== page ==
Romesburg, H. Charles. 1981. Wildlife science: gaining reliable knowledge. Journal of Wildlife Management 45:293-313. (Note: focus on the introduction and the sections titled "ESSENTIALS OF THE H-D METHOD", "OTHER PROBLEMS WITH WILDLIFE SCIENCE", and "CONCLUSIONS". Read the section on "SCIENCE AND PLANNING". Skim (lightly) the section on "TESTING THE THRESHOLD-OF-SECURITY HYPOTHESIS" [wildlife majors will want to understand the basis behind this idea]).
Matter, W. J., and R. W. Mannan. 1989. More on gaining reliable knowledge: a comment. Journal of Wildlife Management 53:1172-1176.
Romesburg, H. Charles. 1989. More on gaining reliable knowledge: a reply. Journal of Wildlife Management 53:1177-1180. (See Matter and Mannan 1989)
Romesburg, H. Charles. 1991. On improving the natural resources and environmental sciences. Journal of Wildlife Management 55:744-756.
(4) Gavin 1991, Hunter 1989, Anderson 2001
Download and review these papers:
Gavin, T. A. 1991. Why ask “why”: the importance of evolutionary biology in wildlife science. Journal of Wildlife Management 55:760-766.
Hunter, M. L., Jr. 1989. Aardvarks and Arcadia: two principles of wildlife research. Wildlife Society Bulletin 17:350-351.
Anderson, D. R. 2001. The need to get the basics right in wildlife field studies. Wildlife Society Bulletin 29:1294-1297.
(5) Hurlbert 1984, Oksanen 2001
Hulbert, S. H. 1984. Pseudoreplication and the design of ecological field experiments. Ecological Monographs 54:187-211.
Oksanen, L. 2001. Logic of experiments in ecology: is pseudoreplication a pseudoissue? Oikos 94:27-38.
(6) Null hypothesis testing
Cherry, S. 1998. Statistical tests in publications of The Wildlife Society. Wildlife Society Bulletin 26:947-953.
Mogie, M. 2004. In support of null hypothesis significance testing. Proceedings of the Royal Society of London B (Supplement) 271:S82-S84.
(7) DeStefano and Steidl 2001, Lackey 2004
DeStefano, S., and R. J. Steidl. 2001. The professional biologist and advocacy: what role do we play? Human Dimensions of Wildlife 6:11-19. Click HERE.
Lackey, R. T. 2004. Normative science. Fisheries 29:38-39. Click HERE.
(8) Dickson and Conner 1978, Bloom 1999
Dickson, J. G., and R. N. Conner. 1978. Guidelines for authorship of scientific articles. Wildlife Society Bulletin 6:260-261.
Bloom, F. E. 1999. The importance of reviewers. Science 283:789.
The major assignment for this course will be the preparation of a draft of your proposal or prospectus for your dissertation, thesis, professional paper, or project. We will work on this over the course of the semester, building a proposal or prospectus a step at a time. You will also form into 3-4 person small groups; you will work with your small group throughout the semester. The goals for the small groups are for you to receive detailed feedback on your project and provide the same kind of feedback to others in your group.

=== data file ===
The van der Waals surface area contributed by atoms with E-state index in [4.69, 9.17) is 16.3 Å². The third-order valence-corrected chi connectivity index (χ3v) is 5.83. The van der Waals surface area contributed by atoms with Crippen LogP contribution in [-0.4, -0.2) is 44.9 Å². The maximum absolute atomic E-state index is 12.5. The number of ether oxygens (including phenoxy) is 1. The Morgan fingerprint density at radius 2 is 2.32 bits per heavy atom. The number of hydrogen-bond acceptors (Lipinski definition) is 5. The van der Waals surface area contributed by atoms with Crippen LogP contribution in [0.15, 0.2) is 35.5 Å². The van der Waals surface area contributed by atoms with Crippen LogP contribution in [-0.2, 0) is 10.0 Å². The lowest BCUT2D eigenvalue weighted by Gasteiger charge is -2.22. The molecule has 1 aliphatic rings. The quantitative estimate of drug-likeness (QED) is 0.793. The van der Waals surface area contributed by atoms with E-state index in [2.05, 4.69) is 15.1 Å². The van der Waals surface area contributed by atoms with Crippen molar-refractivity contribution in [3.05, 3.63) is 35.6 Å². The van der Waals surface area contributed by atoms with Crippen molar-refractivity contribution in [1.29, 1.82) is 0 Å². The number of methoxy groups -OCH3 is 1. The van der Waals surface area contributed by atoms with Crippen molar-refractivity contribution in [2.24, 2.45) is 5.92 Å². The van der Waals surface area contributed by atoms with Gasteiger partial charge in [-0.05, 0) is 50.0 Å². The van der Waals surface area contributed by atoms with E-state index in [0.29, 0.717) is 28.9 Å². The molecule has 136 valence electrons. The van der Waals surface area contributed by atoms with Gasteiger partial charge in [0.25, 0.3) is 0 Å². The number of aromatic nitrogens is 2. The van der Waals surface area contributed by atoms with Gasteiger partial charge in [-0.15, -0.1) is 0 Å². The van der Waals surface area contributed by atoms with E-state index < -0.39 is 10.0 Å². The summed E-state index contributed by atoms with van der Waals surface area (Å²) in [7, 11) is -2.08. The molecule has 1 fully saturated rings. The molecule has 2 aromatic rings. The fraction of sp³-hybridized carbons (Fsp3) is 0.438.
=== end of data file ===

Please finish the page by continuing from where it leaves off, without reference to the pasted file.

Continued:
For those of you who already have a proposal/prospectus, the assignment will be relatively easy, although you will likely want to refine and improve the draft that you have. For those of you who are just starting, writing a proposal/prospectus will be more of a challenge, but the goal is to have a working document -- a starting point -- from which to refine and improve your proposal/prospectus after you have completed this course.
The steps we will take are outlined in the syllabus. Don't be afraid to seek help from the instructors, the TA, your advisor, and, perhaps most importantly, your fellow graduate students, especially those in your small group in Research Concepts.
Additional information is provided in the lectures, although these are subject to change as we progress through the semester:
(1) Prepare a brief statement of your proposed research, as per instructions in the PROPOSAL WRITING I -- INTRODUCTION AND OVERVIEW PowerPoint lecture, HERE. (Slide titled: "The Proposal: First Assignment (1-2 pages)").
(2) Prepare a working title, a draft introduction (including objectives and questions), and at least 5 scientific citations for papers that will likely be important to your proposed research, as per instructions in the PROPOSAL WRITING II -- THE LITERATURE PowerPoint lecture (Slide titled: "The Literature Cited Section"), HERE, and PROPOSAL WRITING III -- TITLES AND INTRODUCTIONS PowerPoint lecture, HERE.
(3) Prepare your draft proposal based on the outline example and suggestions in the lecture on PROPOSAL WRITING V -- OBJECTIVES - DISCUSSION (OUTLINE EXAMPLE), HERE.
(4) Include a time-line or schedule of your activities, such as when coursework, fieldwork, analysis, and writing will take place.
More to follow!